Obituary: Jonathan Green-Armytage, former Computer Weekly journalist

Computer Weekly marks the passing of one of the great tech reporters from the 1980s and 1990s

Sadness and affection, especially in the year that Computer Weekly celebrates its 50th anniversary, mark the passing this week of Jonathan Green-Armytage – a unique and charismatic character from the heyday of IT journalism.

Already in his mid-40s, engraved with life experience, Jonathan materialised on Computer Weekly in 1984. His Oxbridge-cultivated persona, distinguished bearing, and fruity, landed voice, marked him out from many in the rough and tumble of the emerging IT industry at the time.

Jonathan worked first on the features desk and then found his true calling in telecommunications, which in the 1980s lacked the glamour of the burgeoning computer industry.

Jonathan grasped early on the significance and importance of the emerging digital telecommunications and the enormous promise of the internet well before the web explosion.

He made the subject his own, earning much respect from all sides of the information technology industry. He clearly saw the digital comms opportunities for Computer Weekly, as well as publishing in general, going as far as to build internal story databases and demonstrator systems which were ahead of their time and which enabled the paper to hit the ground flying with its electronic archive.

He successfully championed early adoption of portable digital devices and had a knack of making the arcane mysteries of early online services whistle to his tune.

Jonathan was more than a journalist: he was an institution in his own right, exuding charm, knowledge and humanity making him an excellent ambassador within the industry at large. His name was a brand in itself – few could actually get his name right. Most called him Armytage-Green. We called him JGA.

An enigmatic haze surrounded his previous career although occasional snatches of colour broke through. These include his earlier skills in portrait photography, his vague business experience in New York, his involvement as a saxophonist in the music scene, some undefined links with Fleet Street, his connections - his godmother was novelist Grahame Greene's wife - and a flavour of loss and faded grandeur.

But Jonathan was not one to dwell in the past – or the future. He was very much immersed firmly in the present.

He liked to encourage a perception of genteel decadence. He founded the 5.31 Club – which repaired to the local pub every day on the dot of 5.30pm, flying in the face of emerging new yuppyish breed of workaholics. Jonathan never let drink interfere with his work – but conversely, he never let work interfere with his drink. A cigarette was never far away (a portent for his eventual lung cancer) and a cloud of smoke hovered over his desk which was always piled high with paper.

Behind that wall of paper Jonathan could appear very intimidating with a gruff exterior, especially in the morning before lunchtime. He could also stick to his guns. One memorable occasion followed a redesign when he found that his full name - Jonathan Green-Armytage - would not fit across one column. He resolutely refused to have his surname truncated but a compromise was eventually worked out.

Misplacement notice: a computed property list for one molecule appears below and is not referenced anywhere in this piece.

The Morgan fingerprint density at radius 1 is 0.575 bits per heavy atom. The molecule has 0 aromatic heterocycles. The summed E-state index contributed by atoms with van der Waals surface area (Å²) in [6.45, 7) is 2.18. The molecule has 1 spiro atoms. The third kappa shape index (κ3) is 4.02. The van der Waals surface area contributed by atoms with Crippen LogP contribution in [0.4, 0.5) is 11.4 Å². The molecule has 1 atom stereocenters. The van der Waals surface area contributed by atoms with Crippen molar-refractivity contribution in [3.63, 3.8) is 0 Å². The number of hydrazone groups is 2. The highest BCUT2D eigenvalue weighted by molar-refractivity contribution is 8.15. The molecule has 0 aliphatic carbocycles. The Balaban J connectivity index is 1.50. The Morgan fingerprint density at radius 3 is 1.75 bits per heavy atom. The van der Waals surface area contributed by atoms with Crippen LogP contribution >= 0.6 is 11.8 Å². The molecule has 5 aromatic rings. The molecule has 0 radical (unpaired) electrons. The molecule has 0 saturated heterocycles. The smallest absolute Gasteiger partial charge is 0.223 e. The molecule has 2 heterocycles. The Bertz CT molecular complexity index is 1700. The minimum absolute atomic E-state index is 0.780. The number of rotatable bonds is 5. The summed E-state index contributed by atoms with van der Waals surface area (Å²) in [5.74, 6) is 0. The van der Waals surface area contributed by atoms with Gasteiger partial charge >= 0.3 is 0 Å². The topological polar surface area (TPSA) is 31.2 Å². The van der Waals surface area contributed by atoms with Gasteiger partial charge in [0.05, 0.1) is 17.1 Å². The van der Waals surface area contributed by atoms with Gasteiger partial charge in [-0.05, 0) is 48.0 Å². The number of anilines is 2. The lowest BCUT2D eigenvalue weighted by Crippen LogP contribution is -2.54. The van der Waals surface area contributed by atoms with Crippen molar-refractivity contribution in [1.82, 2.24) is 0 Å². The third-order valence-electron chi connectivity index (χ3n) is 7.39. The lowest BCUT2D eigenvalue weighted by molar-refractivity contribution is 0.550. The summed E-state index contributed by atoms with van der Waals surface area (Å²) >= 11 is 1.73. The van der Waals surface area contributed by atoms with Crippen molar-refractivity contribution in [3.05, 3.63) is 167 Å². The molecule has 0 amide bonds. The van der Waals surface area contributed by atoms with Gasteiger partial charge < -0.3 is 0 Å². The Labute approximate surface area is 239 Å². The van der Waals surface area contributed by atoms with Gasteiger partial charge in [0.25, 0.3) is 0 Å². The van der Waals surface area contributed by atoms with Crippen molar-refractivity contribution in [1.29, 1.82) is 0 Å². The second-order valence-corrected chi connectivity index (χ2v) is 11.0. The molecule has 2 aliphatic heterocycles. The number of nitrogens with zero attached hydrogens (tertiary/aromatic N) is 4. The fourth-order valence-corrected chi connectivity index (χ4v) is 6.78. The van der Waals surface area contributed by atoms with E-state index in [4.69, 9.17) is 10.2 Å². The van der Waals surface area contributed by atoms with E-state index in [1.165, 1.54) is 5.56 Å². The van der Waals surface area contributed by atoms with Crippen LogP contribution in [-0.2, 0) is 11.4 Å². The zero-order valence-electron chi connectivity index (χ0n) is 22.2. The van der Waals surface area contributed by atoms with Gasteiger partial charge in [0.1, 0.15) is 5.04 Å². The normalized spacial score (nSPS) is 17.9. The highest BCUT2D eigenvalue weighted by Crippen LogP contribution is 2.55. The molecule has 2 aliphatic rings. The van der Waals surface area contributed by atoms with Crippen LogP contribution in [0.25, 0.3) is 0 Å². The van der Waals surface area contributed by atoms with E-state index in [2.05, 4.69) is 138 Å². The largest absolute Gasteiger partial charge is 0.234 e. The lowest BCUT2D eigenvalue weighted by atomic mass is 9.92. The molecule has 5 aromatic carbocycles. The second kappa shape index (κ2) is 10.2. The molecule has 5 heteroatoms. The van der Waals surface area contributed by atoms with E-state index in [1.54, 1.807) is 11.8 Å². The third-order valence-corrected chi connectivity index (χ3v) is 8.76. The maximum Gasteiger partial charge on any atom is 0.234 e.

While he could at times be infuriating and frustrating to his managers (of whom this writer was one) he was one of the most rewarding and generous people. He was always keen to share his extensive knowledge and could be relied upon to come up trumps when the chips were really down.

Above all Jonathan was an exemplary people person. He would always drop everything to provide practical and emotional support for anyone who sought his advice – from the most junior to the most senior of people. He had a high EQ (emotional quotient) and could read body language superbly. He could see through all the charades, games, agendas and ploys at all levels whether in the office or in industry. He was always more than happy to share his insights over a pint.

When a Computer Weekly journalist was left brain damaged following a serious car crash, Jonathan took him in hand and patiently worked closely with him over several months to try to help him rebuild some sort of publishing related career. And when an enterprising youngster desperate to enter journalism offered his services to the paper free of charge it was Jonathan who worked with him to help the dream come true.

It was a pleasure and a privilege knowing him and working with him. Those outside Computer Weekly may not readily have appreciated the cohesive bond Jonathan engendered within the team and also within the IT industry– a hugely valuable resource that has no place on a modern financial balance sheet.

Following organisational shake-ups in the later 1990s Jonathan saw the writing on the wall and secured a well-paid role with market research company Gartner. He was a true gentleman, and lives on in all who knew him.

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